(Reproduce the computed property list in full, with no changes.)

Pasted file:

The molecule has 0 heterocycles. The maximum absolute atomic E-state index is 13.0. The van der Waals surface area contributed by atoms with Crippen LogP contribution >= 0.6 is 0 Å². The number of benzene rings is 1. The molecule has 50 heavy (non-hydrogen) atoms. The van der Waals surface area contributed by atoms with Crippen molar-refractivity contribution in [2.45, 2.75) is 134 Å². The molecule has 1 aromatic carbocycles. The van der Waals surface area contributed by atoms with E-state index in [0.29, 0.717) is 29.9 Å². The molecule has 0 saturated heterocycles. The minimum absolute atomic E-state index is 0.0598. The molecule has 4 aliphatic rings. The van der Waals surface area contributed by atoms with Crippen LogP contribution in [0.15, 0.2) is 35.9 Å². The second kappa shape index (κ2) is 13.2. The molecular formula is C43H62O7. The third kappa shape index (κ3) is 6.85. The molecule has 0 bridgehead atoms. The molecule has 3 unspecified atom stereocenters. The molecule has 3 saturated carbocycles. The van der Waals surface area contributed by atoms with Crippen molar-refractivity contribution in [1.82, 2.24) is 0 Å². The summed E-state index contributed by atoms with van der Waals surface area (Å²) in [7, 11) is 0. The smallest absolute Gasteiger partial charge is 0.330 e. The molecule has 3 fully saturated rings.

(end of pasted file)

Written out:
The molecule has 0 heterocycles. The maximum absolute atomic E-state index is 13.0. The van der Waals surface area contributed by atoms with Crippen LogP contribution >= 0.6 is 0 Å². The number of benzene rings is 1. The molecule has 50 heavy (non-hydrogen) atoms. The van der Waals surface area contributed by atoms with Crippen molar-refractivity contribution in [2.45, 2.75) is 134 Å². The molecule has 1 aromatic carbocycles. The van der Waals surface area contributed by atoms with E-state index in [0.29, 0.717) is 29.9 Å². The molecule has 0 saturated heterocycles. The minimum absolute atomic E-state index is 0.0598. The molecule has 4 aliphatic rings. The van der Waals surface area contributed by atoms with Crippen LogP contribution in [0.15, 0.2) is 35.9 Å². The second kappa shape index (κ2) is 13.2. The molecular formula is C43H62O7. The third kappa shape index (κ3) is 6.85. The molecule has 0 bridgehead atoms. The molecule has 3 unspecified atom stereocenters. The molecule has 3 saturated carbocycles. The van der Waals surface area contributed by atoms with Crippen molar-refractivity contribution in [1.82, 2.24) is 0 Å². The summed E-state index contributed by atoms with van der Waals surface area (Å²) in [7, 11) is 0. The smallest absolute Gasteiger partial charge is 0.330 e. The molecule has 3 fully saturated rings.